How to: land a job at google

Google is having a big hiring year – its biggest ever, in fact.

This week we spoke with Bryan Power, a people operations manager at Google, for advice on getting hired by the tech giant.

Power oversees sales hiring in the North and South America regions. Previously, he led recruiting for the product management and engineering groups, giving him familiarity with hiring practices in multiple areas of the company.

Paint a Picture, Concisely

Power suggests job seekers – at Google and elsewhere – begin by presenting a picture of what they’ve done in their careers as concisely and precisely as possible. Every word on your resume or profile should count, he says, and job applicants need to understand the difference between responsibilities and accomplishments.

Too often Power receives resumes that describe their previous roles, but don’t talk about what they did in those roles that would distinguish them from the 10,000 other people in a similar role. Be precise, he says. If you were in a sales management position, don’t just say you led the sales team, talk about the amount of revenue you brought in, or the specific degree to which you surpassed your sales quota.

“Too often [applicants] leave out the numbers because they’re worried they are too low, but without those specifics you don’t stand out; you look like everyone else,” he explains.

“There’s also a temptation to be exhaustive when you put your resume together, but a resume that is really tightly written and represents your big accomplishments stands out more than an encyclopedia of everything you have ever done. Be judicious about what you put on there,” he advises.

Talents, Not Skill Sets

Unlike many other companies, Google is more focused on hiring for talent rather than focusing on specific skill sets, Power says.

“Google knows the world changes quickly and we

need people who can adapt and take on different challenges,” he adds. “A lot has changed in the last five years, and the next five years will [change] too. We need people who can adapt and take on different challenges.”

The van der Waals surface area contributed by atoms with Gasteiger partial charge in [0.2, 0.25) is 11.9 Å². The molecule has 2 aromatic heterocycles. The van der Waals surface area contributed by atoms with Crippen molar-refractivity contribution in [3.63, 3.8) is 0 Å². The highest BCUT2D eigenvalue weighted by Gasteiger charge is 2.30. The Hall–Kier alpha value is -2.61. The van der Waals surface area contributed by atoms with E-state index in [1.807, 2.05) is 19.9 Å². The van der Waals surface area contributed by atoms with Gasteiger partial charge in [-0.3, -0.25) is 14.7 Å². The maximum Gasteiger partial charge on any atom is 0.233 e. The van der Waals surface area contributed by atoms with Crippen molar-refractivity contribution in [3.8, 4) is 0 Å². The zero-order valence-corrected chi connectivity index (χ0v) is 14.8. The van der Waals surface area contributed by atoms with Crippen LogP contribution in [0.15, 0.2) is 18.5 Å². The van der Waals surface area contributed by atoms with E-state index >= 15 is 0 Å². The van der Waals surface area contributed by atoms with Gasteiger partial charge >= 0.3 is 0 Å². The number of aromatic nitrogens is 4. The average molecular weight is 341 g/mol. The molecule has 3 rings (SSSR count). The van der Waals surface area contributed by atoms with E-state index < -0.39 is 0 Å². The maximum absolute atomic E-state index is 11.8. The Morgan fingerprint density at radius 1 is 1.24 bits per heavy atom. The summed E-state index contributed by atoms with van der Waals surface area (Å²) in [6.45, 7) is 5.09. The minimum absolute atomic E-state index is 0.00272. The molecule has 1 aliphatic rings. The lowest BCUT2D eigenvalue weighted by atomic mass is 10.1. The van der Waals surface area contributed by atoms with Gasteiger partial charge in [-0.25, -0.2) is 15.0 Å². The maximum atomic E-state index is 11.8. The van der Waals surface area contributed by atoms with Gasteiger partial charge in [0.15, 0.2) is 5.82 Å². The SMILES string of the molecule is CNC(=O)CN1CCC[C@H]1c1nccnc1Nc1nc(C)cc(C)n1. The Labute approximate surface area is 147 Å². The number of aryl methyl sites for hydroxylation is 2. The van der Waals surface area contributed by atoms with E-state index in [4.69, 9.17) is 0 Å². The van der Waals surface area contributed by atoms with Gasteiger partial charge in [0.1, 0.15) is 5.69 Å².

Consequently, Google’s recruiters don’t just look at career achievements; they also are keen to know what applicants are accomplishing at school and outside of work. “We’re really looking for people who can make a big impact and do interesting things,” Power says.

When asked if there was a type of person who didn’t fit in at Google, Power noted that applicants who are more concerned with their titles and the number of people they will manage – in essence, those who more concerned with what Google can do for them, rather than what they can do for Google – did not fare as well as those who are interested in the challenges the company is facing and how they can help.

“Google is a very cross-functional, collaborative company. [Those who are concerned with] the territory they are going to own and manage has at times been a signal that they are not going to fit,” Power says. “We’re looking for people who are attracted to the long-term mission at Google, not a stepping stone to the next level in their careers,” he adds.

The Interview

Google’s interviewing process begins with a phone interview, sometimes stretching into several phone calls. Successful candidates are then invited on-site for a set of interviews with four to five members of the group they’re applying for.



How to: land a job at google